October 8, 2021
The Ideal QA Process in Digital Advertising
As someone responsible for your business’s or client’s Google Ads account, you probably have a list with different ideas for optimizations. Often after implementing these optimizations, you might have doubts about whether your changes in the account will improve performance or not. Sometimes the change you are making is just a bulk change in the account, and you’ll evaluate performance by comparing period over period data sets. While in most cases this works perfectly fine, there are instances when your changes could lead to account disruption or bad results altogether. With Google Ads Draft and Experiments, you can avoid this by testing your ideas before actually implementing them on a larger scale.
Let’s say you have read some positive reviews about Google Ads smart bidding. You are eager to activate enhanced CPC across all your campaigns and drive significant improvements to account efficiency, but you don’t want to make such an impactful change to your account in one big swoop. Often the safest way to try and test new strategies in Google Ads is with Draft & Experiments.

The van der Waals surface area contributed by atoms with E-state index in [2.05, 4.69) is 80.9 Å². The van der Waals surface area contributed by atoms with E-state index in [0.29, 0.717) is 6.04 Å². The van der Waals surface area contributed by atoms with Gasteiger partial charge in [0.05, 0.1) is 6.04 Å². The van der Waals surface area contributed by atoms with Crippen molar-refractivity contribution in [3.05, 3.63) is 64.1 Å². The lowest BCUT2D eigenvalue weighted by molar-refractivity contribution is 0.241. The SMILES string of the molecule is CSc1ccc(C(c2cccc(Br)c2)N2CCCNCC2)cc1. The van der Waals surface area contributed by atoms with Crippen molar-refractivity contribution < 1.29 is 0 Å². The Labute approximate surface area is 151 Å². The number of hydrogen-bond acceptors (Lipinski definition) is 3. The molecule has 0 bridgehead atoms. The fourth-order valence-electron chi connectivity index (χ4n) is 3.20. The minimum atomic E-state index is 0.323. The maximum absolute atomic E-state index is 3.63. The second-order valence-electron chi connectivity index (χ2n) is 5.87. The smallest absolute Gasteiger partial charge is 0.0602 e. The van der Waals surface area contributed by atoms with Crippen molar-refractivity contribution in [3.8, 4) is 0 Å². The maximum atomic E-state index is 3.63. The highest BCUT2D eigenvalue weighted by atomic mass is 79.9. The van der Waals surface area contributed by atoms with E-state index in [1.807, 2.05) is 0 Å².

So where to start first? Pick your high-volume campaign, and create a Draft and then an Experiment campaign with 50/50 split.
Since the Experiment campaign is entirely new and has no historical data, you should run it for a couple of weeks before enabling the eCPC setting. Consider the Experiment campaign as an entirely new campaign in your account – it has no historical data, no quality score. That means that directly comparing your existing campaign and experiment campaign in the first week after launch can give an inaccurate view. For some account changes it may not be that important, but for smart bidding, you should consider collecting some historical data before starting the test. It will ensure that your results are accurate, and you will have a lot more confidence when trying to determine the winner.